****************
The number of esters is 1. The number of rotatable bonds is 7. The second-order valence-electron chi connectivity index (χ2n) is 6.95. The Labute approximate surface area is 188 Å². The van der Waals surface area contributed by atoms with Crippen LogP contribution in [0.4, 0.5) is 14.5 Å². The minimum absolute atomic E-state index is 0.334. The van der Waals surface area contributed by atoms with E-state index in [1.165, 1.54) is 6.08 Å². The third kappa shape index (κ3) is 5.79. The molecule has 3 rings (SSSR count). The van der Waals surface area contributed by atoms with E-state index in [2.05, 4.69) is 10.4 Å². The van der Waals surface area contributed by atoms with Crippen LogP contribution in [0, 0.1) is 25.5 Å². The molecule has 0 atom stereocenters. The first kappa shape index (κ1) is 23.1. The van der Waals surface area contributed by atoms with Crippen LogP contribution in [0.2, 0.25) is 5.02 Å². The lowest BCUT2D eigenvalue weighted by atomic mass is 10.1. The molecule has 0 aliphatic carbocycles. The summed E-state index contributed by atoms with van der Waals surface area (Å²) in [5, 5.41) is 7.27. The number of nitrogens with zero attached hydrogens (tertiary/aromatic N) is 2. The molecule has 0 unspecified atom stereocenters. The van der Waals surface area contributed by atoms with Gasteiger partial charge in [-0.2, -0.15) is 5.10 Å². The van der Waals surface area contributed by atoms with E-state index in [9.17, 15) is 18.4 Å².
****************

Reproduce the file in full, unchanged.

The number of esters is 1. The number of rotatable bonds is 7. The second-order valence-electron chi connectivity index (χ2n) is 6.95. The Labute approximate surface area is 188 Å². The van der Waals surface area contributed by atoms with Crippen LogP contribution in [0.4, 0.5) is 14.5 Å². The minimum absolute atomic E-state index is 0.334. The van der Waals surface area contributed by atoms with E-state index in [1.165, 1.54) is 6.08 Å². The third kappa shape index (κ3) is 5.79. The molecule has 3 rings (SSSR count). The van der Waals surface area contributed by atoms with E-state index in [2.05, 4.69) is 10.4 Å². The van der Waals surface area contributed by atoms with Crippen LogP contribution in [0, 0.1) is 25.5 Å². The molecule has 0 atom stereocenters. The first kappa shape index (κ1) is 23.1. The van der Waals surface area contributed by atoms with Crippen LogP contribution in [0.2, 0.25) is 5.02 Å². The lowest BCUT2D eigenvalue weighted by atomic mass is 10.1. The molecule has 0 aliphatic carbocycles. The summed E-state index contributed by atoms with van der Waals surface area (Å²) in [5, 5.41) is 7.27. The number of nitrogens with zero attached hydrogens (tertiary/aromatic N) is 2. The molecule has 0 unspecified atom stereocenters. The van der Waals surface area contributed by atoms with Gasteiger partial charge in [-0.2, -0.15) is 5.10 Å². The van der Waals surface area contributed by atoms with E-state index in [9.17, 15) is 18.4 Å².